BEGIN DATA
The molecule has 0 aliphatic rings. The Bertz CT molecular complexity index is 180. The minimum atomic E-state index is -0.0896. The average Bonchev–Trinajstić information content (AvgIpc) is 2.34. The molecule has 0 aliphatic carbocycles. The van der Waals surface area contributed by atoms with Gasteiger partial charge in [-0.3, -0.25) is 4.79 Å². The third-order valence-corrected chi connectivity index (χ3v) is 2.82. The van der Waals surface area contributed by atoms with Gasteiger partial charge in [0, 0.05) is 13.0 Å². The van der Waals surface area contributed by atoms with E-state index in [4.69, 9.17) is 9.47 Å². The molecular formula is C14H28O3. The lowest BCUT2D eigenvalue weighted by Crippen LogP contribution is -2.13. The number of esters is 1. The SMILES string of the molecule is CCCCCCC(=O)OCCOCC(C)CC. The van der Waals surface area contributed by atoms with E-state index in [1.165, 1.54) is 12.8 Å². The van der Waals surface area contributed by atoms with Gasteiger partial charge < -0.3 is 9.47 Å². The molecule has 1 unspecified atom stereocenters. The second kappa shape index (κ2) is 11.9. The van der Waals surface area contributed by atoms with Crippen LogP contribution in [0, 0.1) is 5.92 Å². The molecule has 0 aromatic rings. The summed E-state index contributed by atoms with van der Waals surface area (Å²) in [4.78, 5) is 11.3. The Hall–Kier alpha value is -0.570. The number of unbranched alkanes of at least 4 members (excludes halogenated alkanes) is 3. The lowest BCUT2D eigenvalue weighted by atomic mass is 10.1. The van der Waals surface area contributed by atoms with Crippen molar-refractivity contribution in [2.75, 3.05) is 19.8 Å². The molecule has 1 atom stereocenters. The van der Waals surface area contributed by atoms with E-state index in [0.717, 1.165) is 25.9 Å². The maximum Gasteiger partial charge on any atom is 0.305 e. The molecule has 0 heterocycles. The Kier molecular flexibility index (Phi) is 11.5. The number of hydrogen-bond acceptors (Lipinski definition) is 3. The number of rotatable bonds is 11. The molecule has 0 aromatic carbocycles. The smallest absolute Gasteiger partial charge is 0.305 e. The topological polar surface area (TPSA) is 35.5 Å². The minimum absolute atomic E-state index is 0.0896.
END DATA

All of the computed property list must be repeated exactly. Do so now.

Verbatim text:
The molecule has 0 aliphatic rings. The Bertz CT molecular complexity index is 180. The minimum atomic E-state index is -0.0896. The average Bonchev–Trinajstić information content (AvgIpc) is 2.34. The molecule has 0 aliphatic carbocycles. The van der Waals surface area contributed by atoms with Gasteiger partial charge in [-0.3, -0.25) is 4.79 Å². The third-order valence-corrected chi connectivity index (χ3v) is 2.82. The van der Waals surface area contributed by atoms with Gasteiger partial charge in [0, 0.05) is 13.0 Å². The van der Waals surface area contributed by atoms with E-state index in [4.69, 9.17) is 9.47 Å². The molecular formula is C14H28O3. The lowest BCUT2D eigenvalue weighted by Crippen LogP contribution is -2.13. The number of esters is 1. The SMILES string of the molecule is CCCCCCC(=O)OCCOCC(C)CC. The van der Waals surface area contributed by atoms with E-state index in [1.165, 1.54) is 12.8 Å². The van der Waals surface area contributed by atoms with Gasteiger partial charge < -0.3 is 9.47 Å². The molecule has 1 unspecified atom stereocenters. The second kappa shape index (κ2) is 11.9. The van der Waals surface area contributed by atoms with Crippen LogP contribution in [0, 0.1) is 5.92 Å². The molecule has 0 aromatic rings. The summed E-state index contributed by atoms with van der Waals surface area (Å²) in [4.78, 5) is 11.3. The Hall–Kier alpha value is -0.570. The number of unbranched alkanes of at least 4 members (excludes halogenated alkanes) is 3. The lowest BCUT2D eigenvalue weighted by atomic mass is 10.1. The van der Waals surface area contributed by atoms with Crippen molar-refractivity contribution in [2.75, 3.05) is 19.8 Å². The molecule has 1 atom stereocenters. The van der Waals surface area contributed by atoms with E-state index in [0.717, 1.165) is 25.9 Å². The maximum Gasteiger partial charge on any atom is 0.305 e. The molecule has 0 heterocycles. The Kier molecular flexibility index (Phi) is 11.5. The number of hydrogen-bond acceptors (Lipinski definition) is 3. The number of rotatable bonds is 11. The molecule has 0 aromatic carbocycles. The smallest absolute Gasteiger partial charge is 0.305 e. The topological polar surface area (TPSA) is 35.5 Å². The minimum absolute atomic E-state index is 0.0896.